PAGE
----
Page:Report On The Investigation Into Russian Interference In The 2016 Presidential Election.pdf/376

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U.S. Department of Justice

Attorney Work Product // May Contain Material Protected Under Fed. R. Crim. P. 6(e)

1519 each reach conduct that Section 1512(c)(2) does not, the overlap provides no reason to give Section 1512(c)(2) an artificially limited construction. See Shaw, 137 S. Ct. at 469.[1]

3. The Legislative History of Section 1512(c)(2) Does Not Justify Narrowing Its Text

"Given the straightforward statutory command" in Section 1512(c)(2), "there is no reason to resort to legislative history." United States v. Gonzales, 520 U.S. 1, 6 (1997). In any event, the legislative history of Section 1512(c)(2) is not a reason to impose extratextual limitations on its reach.

Congress enacted Section 1512(c)(2) as part the Sarbanes-Oxley Act of 2002, Pub. L. No. 107-204, Tit. XT, § 1102, 116 Stat. 807. The relevant section of the statute was entitled "Tampering with a Record or Otherwise Impeding an Official Proceeding." 116 Stat. 807 (emphasis added). That title indicates that Congress intended the two clauses to have independent effect. Section 1512(c) was added as a floor amendment in the Senate and explained as closing a certain "loophole" with respect to "document shredding." See 148 Cong. Rec. $6545 (July 10, 2002) (Sen. Lott); id. at S6549-S6550 (Sen. Hatch), But those explanations do not limit the enacted text. See Pittston Coal Group v. Sebben, 488 U.S. 105, 115 (1988) ("[I]t is not the law that a statute can have no effects which are not explicitly mentioned in its legislative history."); see also Encino Motorcars, LLC v. Navarro, 138 8. Ct. 1134, 1143 (2018) ("Even if Congress did not foresee all of the applications of the statute, that is no reason not to give the statutory text a fair reading."). The floor statements thus cannot detract from the meaning of the enacted text. See Barnhart v. Sigmon Coal Co., 534 U.S. 438, 457 (2002) ("Floor statements from two Senators cannot amend the clear and unambiguous language of a statute. We see no reason to give greater weight to the views of two Senators than to the collective votes of both Houses, which are memorialized in the unambiguous statutory text."). That principle has particular force where one of the proponents of the amendment to Section 1512 introduced his remarks as only "briefly elaborat[ing] on some of the specific provisions contained in this bill." 148 Cong. Rec. $6550 (Sen. Hatch).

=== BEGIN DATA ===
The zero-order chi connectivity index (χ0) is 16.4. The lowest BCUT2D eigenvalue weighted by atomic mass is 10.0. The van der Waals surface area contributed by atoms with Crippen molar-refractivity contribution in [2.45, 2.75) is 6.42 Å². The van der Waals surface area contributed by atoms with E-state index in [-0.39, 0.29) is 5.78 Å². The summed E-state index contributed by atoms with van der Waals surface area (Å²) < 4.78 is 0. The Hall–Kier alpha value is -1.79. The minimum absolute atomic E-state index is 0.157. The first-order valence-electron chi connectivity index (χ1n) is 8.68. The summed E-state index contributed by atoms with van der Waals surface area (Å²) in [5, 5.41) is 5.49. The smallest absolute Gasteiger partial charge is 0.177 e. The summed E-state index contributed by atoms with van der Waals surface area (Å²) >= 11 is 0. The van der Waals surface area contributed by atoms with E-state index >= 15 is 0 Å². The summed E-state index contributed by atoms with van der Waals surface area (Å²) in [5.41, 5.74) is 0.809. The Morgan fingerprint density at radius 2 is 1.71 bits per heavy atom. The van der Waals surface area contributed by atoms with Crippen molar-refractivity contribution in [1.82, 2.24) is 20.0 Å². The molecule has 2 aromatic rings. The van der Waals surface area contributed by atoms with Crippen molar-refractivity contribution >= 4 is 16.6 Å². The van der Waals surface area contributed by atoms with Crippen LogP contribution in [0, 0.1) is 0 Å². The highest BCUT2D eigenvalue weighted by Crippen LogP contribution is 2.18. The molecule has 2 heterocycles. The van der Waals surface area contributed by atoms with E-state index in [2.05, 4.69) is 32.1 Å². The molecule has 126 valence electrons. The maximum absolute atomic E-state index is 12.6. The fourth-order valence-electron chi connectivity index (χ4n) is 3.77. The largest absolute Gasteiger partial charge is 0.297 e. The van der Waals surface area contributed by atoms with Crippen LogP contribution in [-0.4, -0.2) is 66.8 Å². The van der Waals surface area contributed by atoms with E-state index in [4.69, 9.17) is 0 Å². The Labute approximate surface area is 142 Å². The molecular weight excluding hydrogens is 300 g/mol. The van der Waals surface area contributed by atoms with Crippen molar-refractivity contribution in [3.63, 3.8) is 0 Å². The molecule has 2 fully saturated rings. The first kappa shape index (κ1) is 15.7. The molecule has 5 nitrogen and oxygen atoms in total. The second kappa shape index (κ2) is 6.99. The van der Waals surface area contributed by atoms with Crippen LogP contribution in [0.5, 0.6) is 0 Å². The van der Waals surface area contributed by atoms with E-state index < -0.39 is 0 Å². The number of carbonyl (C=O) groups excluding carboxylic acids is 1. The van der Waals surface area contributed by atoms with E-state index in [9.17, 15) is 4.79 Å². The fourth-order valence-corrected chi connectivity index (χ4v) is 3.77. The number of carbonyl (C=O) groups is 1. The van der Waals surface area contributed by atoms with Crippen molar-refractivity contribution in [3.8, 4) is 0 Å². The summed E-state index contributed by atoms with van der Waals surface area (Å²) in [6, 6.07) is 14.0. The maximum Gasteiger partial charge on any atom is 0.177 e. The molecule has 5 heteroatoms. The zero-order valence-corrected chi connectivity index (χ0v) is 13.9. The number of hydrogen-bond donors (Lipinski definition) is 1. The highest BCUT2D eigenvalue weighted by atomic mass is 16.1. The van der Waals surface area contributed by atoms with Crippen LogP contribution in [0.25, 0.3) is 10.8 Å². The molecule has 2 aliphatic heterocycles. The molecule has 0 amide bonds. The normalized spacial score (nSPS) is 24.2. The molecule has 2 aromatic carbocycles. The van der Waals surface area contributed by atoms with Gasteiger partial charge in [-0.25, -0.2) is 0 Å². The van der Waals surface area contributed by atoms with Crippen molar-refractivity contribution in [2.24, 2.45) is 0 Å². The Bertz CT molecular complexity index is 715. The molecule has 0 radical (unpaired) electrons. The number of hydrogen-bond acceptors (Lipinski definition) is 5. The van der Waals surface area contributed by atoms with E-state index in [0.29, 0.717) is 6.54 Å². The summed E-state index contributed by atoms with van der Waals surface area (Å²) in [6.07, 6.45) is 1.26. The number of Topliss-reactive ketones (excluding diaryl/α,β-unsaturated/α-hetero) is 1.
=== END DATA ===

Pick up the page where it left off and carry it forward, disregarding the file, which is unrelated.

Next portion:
Indeed, the language Congress used in Section 1512(c)(2)—prohibiting "corruptly … obstruct[ing], influenc[ing], or imped[ing] any official proceeding" or attempting to do so—parallels a provision that Congress considered years earlier in a bill designed to strengthen protections against witness tampering and obstruction of justice. While the earlier provision is not a direct antecedent of Section 1512(c)(2), Congress's understanding of the broad scope of the

  1. The Supreme Court's decision in Marinello v. United States, 138 S. Ct. 1101 (2018), does not support imposing a non-textual limitation on Section 1512(c)(2). Marinello interpreted the tax obstruction statute, 26 U.S.C. § 7212(a), to require "a 'nexus' between the defendant's conduct and a particular administrative proceeding." Id at 1109. The Court adopted that construction in light of the similar interpretation given to "other obstruction provisions," id. (citing Aguilar and Arthur Andersen), as well as considerations of context, legislative history, structure of the criminal tax laws, fair warning, and lenity. id. at 1106-1108. The type of "nexus" element the Court adopted in Marinello already applies under Section 1512(c)(2), and the remaining considerations the Court cited do not justify reading into Section 1512(c)(2) language that is not there. See Bates v. United States, 522 U.S. 23, 29 (1997) (the Court "ordinarily resist[s] reading words or elements into a statute that do not appear on its face.").